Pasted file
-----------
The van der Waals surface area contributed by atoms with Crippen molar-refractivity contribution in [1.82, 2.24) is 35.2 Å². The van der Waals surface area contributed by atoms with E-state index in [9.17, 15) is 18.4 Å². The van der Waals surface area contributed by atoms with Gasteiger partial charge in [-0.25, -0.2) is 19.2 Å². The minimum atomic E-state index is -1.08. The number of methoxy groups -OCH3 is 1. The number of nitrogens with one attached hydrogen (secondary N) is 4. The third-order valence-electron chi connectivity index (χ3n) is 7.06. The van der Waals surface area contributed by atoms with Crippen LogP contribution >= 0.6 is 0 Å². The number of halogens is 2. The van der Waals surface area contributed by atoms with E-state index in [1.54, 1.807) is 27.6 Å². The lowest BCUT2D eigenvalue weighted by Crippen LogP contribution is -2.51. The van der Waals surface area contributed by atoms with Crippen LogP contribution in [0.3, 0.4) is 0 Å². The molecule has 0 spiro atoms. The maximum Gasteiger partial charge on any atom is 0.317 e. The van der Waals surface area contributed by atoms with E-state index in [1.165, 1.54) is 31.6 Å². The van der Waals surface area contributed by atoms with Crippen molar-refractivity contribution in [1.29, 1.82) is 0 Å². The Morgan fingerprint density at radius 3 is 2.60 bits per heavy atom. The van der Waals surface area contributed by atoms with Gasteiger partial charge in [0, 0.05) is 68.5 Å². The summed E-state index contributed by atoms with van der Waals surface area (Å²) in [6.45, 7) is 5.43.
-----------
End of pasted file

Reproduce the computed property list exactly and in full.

The van der Waals surface area contributed by atoms with Crippen molar-refractivity contribution in [1.82, 2.24) is 35.2 Å². The van der Waals surface area contributed by atoms with E-state index in [9.17, 15) is 18.4 Å². The van der Waals surface area contributed by atoms with Gasteiger partial charge in [-0.25, -0.2) is 19.2 Å². The minimum atomic E-state index is -1.08. The number of methoxy groups -OCH3 is 1. The number of nitrogens with one attached hydrogen (secondary N) is 4. The third-order valence-electron chi connectivity index (χ3n) is 7.06. The van der Waals surface area contributed by atoms with Crippen LogP contribution >= 0.6 is 0 Å². The number of halogens is 2. The van der Waals surface area contributed by atoms with E-state index in [1.54, 1.807) is 27.6 Å². The lowest BCUT2D eigenvalue weighted by Crippen LogP contribution is -2.51. The van der Waals surface area contributed by atoms with Crippen LogP contribution in [0.3, 0.4) is 0 Å². The molecule has 0 spiro atoms. The maximum Gasteiger partial charge on any atom is 0.317 e. The van der Waals surface area contributed by atoms with E-state index in [1.165, 1.54) is 31.6 Å². The van der Waals surface area contributed by atoms with Crippen molar-refractivity contribution in [1.29, 1.82) is 0 Å². The Morgan fingerprint density at radius 3 is 2.60 bits per heavy atom. The van der Waals surface area contributed by atoms with Gasteiger partial charge in [0, 0.05) is 68.5 Å². The summed E-state index contributed by atoms with van der Waals surface area (Å²) in [6.45, 7) is 5.43.